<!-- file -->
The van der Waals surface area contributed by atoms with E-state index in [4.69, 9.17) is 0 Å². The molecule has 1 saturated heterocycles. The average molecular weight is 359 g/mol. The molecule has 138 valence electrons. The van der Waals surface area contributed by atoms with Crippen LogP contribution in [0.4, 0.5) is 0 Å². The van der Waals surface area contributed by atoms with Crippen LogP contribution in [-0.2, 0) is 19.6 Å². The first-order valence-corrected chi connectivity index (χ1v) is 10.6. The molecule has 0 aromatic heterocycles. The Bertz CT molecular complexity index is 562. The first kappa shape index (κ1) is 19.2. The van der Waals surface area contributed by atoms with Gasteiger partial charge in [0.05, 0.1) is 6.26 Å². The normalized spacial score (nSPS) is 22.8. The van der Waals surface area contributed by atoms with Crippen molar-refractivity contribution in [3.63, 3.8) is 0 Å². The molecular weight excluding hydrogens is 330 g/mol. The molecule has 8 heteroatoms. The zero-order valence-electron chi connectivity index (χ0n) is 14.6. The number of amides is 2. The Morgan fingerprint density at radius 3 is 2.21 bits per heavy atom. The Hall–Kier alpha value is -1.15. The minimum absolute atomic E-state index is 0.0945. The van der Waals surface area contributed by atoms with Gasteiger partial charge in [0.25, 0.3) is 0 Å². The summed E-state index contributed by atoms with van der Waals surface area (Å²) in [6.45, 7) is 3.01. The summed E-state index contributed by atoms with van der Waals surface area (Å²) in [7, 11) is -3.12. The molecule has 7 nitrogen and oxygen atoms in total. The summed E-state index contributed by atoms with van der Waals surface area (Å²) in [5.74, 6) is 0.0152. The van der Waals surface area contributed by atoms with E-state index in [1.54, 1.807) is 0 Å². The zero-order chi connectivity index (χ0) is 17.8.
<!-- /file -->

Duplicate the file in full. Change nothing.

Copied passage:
The van der Waals surface area contributed by atoms with E-state index in [4.69, 9.17) is 0 Å². The molecule has 1 saturated heterocycles. The average molecular weight is 359 g/mol. The molecule has 138 valence electrons. The van der Waals surface area contributed by atoms with Crippen LogP contribution in [0.4, 0.5) is 0 Å². The van der Waals surface area contributed by atoms with Crippen LogP contribution in [-0.2, 0) is 19.6 Å². The first-order valence-corrected chi connectivity index (χ1v) is 10.6. The molecule has 0 aromatic heterocycles. The Bertz CT molecular complexity index is 562. The first kappa shape index (κ1) is 19.2. The van der Waals surface area contributed by atoms with Gasteiger partial charge in [0.05, 0.1) is 6.26 Å². The normalized spacial score (nSPS) is 22.8. The van der Waals surface area contributed by atoms with Crippen molar-refractivity contribution in [3.63, 3.8) is 0 Å². The molecular weight excluding hydrogens is 330 g/mol. The molecule has 8 heteroatoms. The zero-order valence-electron chi connectivity index (χ0n) is 14.6. The number of amides is 2. The Morgan fingerprint density at radius 3 is 2.21 bits per heavy atom. The Hall–Kier alpha value is -1.15. The minimum absolute atomic E-state index is 0.0945. The van der Waals surface area contributed by atoms with Gasteiger partial charge in [0.25, 0.3) is 0 Å². The summed E-state index contributed by atoms with van der Waals surface area (Å²) in [6.45, 7) is 3.01. The summed E-state index contributed by atoms with van der Waals surface area (Å²) in [7, 11) is -3.12. The molecule has 7 nitrogen and oxygen atoms in total. The summed E-state index contributed by atoms with van der Waals surface area (Å²) in [5.74, 6) is 0.0152. The van der Waals surface area contributed by atoms with E-state index in [1.54, 1.807) is 0 Å². The zero-order chi connectivity index (χ0) is 17.8.